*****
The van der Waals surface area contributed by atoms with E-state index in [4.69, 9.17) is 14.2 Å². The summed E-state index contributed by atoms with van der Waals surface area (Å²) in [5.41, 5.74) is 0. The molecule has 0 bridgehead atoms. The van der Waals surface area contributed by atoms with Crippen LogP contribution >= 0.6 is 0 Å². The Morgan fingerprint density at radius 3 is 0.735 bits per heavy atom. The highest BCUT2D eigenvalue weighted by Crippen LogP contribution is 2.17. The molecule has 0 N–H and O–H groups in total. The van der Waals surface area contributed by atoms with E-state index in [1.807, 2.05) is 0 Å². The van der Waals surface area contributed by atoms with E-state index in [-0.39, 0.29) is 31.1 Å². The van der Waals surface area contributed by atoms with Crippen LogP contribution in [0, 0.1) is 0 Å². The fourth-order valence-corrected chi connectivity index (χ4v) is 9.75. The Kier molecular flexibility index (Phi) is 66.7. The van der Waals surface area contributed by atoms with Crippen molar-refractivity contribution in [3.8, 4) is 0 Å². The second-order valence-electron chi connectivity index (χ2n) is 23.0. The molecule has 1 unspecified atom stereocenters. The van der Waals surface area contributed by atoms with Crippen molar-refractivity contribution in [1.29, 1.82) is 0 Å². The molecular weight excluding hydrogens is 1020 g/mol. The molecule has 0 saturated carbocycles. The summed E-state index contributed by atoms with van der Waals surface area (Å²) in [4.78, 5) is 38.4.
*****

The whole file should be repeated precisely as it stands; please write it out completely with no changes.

The van der Waals surface area contributed by atoms with E-state index in [4.69, 9.17) is 14.2 Å². The summed E-state index contributed by atoms with van der Waals surface area (Å²) in [5.41, 5.74) is 0. The molecule has 0 bridgehead atoms. The van der Waals surface area contributed by atoms with Crippen LogP contribution >= 0.6 is 0 Å². The Morgan fingerprint density at radius 3 is 0.735 bits per heavy atom. The highest BCUT2D eigenvalue weighted by Crippen LogP contribution is 2.17. The molecule has 0 N–H and O–H groups in total. The van der Waals surface area contributed by atoms with E-state index in [1.807, 2.05) is 0 Å². The van der Waals surface area contributed by atoms with E-state index in [-0.39, 0.29) is 31.1 Å². The van der Waals surface area contributed by atoms with Crippen LogP contribution in [0, 0.1) is 0 Å². The fourth-order valence-corrected chi connectivity index (χ4v) is 9.75. The Kier molecular flexibility index (Phi) is 66.7. The van der Waals surface area contributed by atoms with Crippen molar-refractivity contribution in [3.8, 4) is 0 Å². The second-order valence-electron chi connectivity index (χ2n) is 23.0. The molecule has 1 unspecified atom stereocenters. The van der Waals surface area contributed by atoms with Crippen molar-refractivity contribution in [1.29, 1.82) is 0 Å². The molecular weight excluding hydrogens is 1020 g/mol. The molecule has 0 saturated carbocycles. The summed E-state index contributed by atoms with van der Waals surface area (Å²) in [4.78, 5) is 38.4.